Zer-gravity chairs then mimick the postures of the astronauts.  These recliners can reduce or eliminate the pressure that will cause spinal disc compression while sitting. This chair positions a person into a no-compression or Zero-Gravity posture by assuming the ideal angles of the torso to the leg the same way NASA positions the astronauts.

The recliners are designed to relieve the body of the pressures that cannot be relieved in a standing, seated or laying position or with other recliners that position the torso parallel to the horizon. The spine is allowed to unload the compressional forces with a ZGR by raising the lower legs above the heart which has the following benefits:

  • Less pressure on the spine

  • Reduced muscle tension

  • Less pressure on the heart and expanded lung capacity

  • Increased circulation and increased blood oxygen levels

And it makes sense too; when astronauts are about to blast off into space, many precautions need to be taken in order to prevent injury, since their bodies are exposed to sudden and intense changes in the force of gravity and G- forces.  This is why they are strapped into their space capsule seats in such a similar fashion.

When you think about it a different way, each hour you find yourself slumped over your desk and you add that up in months and years, you are essentially subjecting your neck and back muscles to a cumulative, slow-motion space liftoff that most certainly has the propensity to cause injury.  Gravity never takes a vacation from traveling down your spine as long as you are relatively upright.  So I kind of figured sitting in a position known as "anti-gravity" would provide your muscles with the relief they so desperately need, since a stationary floor stretch known as "static back" more or less mimics this position. Static back, a popular and effective posture "exercise" (I call it that in quotations, because it is doing a whole lot by not really doing a lot, if that makes any sense) that causes back muscles to release while allowing the upper back to fall into extension (the opposite of contraction).  It takes some torque out of your hips while letting your body fully relax into a more symmetrical balanced position.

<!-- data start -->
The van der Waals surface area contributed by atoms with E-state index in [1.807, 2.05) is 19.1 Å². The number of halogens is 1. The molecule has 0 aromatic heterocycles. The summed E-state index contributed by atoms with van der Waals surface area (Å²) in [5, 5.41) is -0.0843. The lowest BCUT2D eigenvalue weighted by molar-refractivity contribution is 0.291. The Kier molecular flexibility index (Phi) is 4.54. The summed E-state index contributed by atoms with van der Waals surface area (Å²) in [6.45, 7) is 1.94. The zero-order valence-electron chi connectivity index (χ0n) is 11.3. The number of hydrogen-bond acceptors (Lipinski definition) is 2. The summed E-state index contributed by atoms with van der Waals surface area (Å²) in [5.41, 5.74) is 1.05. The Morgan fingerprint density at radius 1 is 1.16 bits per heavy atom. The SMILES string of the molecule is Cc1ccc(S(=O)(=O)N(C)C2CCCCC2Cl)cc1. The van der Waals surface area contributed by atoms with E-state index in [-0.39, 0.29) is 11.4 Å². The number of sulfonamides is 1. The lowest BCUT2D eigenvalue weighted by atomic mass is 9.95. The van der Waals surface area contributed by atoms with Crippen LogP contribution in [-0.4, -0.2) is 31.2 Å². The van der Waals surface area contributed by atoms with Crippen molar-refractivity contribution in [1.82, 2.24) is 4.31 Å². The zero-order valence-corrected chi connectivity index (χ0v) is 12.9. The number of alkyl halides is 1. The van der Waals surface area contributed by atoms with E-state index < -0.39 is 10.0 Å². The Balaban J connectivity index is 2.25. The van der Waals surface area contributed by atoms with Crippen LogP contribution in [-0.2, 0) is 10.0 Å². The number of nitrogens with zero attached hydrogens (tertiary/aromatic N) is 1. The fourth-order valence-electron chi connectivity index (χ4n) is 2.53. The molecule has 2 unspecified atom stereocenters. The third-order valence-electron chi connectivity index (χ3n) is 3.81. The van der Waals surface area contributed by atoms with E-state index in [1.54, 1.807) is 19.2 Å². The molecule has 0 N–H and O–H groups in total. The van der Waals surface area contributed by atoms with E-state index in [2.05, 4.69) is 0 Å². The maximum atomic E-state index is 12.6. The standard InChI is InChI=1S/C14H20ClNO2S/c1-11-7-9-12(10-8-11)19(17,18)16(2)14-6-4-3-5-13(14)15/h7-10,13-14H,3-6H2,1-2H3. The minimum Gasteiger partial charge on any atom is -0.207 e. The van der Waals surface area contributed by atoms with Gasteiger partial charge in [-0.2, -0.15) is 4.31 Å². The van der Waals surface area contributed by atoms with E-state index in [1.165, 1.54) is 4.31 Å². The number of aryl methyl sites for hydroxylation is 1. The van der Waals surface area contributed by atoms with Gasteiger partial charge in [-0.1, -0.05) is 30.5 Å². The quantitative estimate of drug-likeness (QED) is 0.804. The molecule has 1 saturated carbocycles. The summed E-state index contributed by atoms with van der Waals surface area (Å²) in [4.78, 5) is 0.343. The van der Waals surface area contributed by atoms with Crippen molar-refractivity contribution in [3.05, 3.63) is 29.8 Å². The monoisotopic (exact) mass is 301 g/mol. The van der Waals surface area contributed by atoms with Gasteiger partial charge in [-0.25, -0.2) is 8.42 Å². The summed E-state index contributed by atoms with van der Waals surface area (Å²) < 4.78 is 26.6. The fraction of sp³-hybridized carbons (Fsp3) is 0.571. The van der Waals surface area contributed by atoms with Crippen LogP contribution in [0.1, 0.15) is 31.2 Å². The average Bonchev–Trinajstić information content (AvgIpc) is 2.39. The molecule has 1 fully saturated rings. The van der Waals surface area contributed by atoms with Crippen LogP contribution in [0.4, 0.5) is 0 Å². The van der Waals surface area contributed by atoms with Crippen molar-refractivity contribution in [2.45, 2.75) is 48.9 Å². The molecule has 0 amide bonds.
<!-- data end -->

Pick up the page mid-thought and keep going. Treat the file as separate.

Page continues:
For an interesting and related article that has an accompanying short demo that helpfully explains a little more about this concept and takes it a little further, click here.

Is this you?  Your plush, leather, and probably expensive designer couch may look like a nice addition to your living room, but there are smarter ways to maximize your relaxation time.  Not to mention, less painful.  When you come home from work and are dog-tired and want to do nothing but slouch on the couch, think about what you are doing to your muscles and bones; isn't eight hours of bad posture enough for one day?  Give your back the break it is crying for and even do some computer work without further exacerbating the strain by substituting your favorite Lazy Boy with a zero-gravity chair.  Here are a few examples of some styles out there:

The bottom one looks pretty kick-ass, doesn't it?  In fact, I would design all workplaces to look like this if I was in charge.  What is so wrong with having workers comfortable and pain-free?  Imagine how much production levels would increase if strain was eliminated and out of the picture.  The price, unfortunately, for a few of these models might rival that of a small automobile. But I know that you can get the same effect with the basic steel-framed and nylon-upholstered outdoor version for less than $100.  In fact, since this version of the chair is considered a seasonal item, you can take advantage of end-of-summer clearance sales like I did and maybe even score one for under 50 bucks!

So why is this chair in my living room?  Here's why:  I'm not super rich, and I put my zero-gravity chair (which looks pretty close to this one)

up to a field test at the beach.  Several times.  Not once did I feel the need to get up and stretch, feel sore, complain, whine, or experience discomfort like that when one is slouched on the couch during an entire 4-hour stretch of serious book reading.  In fact, I could have laid in this chair all day.  Nothing began to ache, and I never felt the sensation that I needed to incessantly crack something.  My back kept wondering why it was so fortunate to catch such a nice break for such a long period of time.  Gravity is taken out of the picture in a vertical sense here, so it really is a matter of physics.  And I love physics!  So before you run out and get yourself a new furniture set (essentially, a good-looking bad idea, kind of like high-heeled shoes), especially if it's not in your budget, you can run out to Kohl's or even the dollar store and score yourself what gets my endorsement (posture-wise) as the greatest chair ever.  And if anyone comes over and laughs in skeptical disbelief, tell 'em to see--or should I say--lay, for themselves.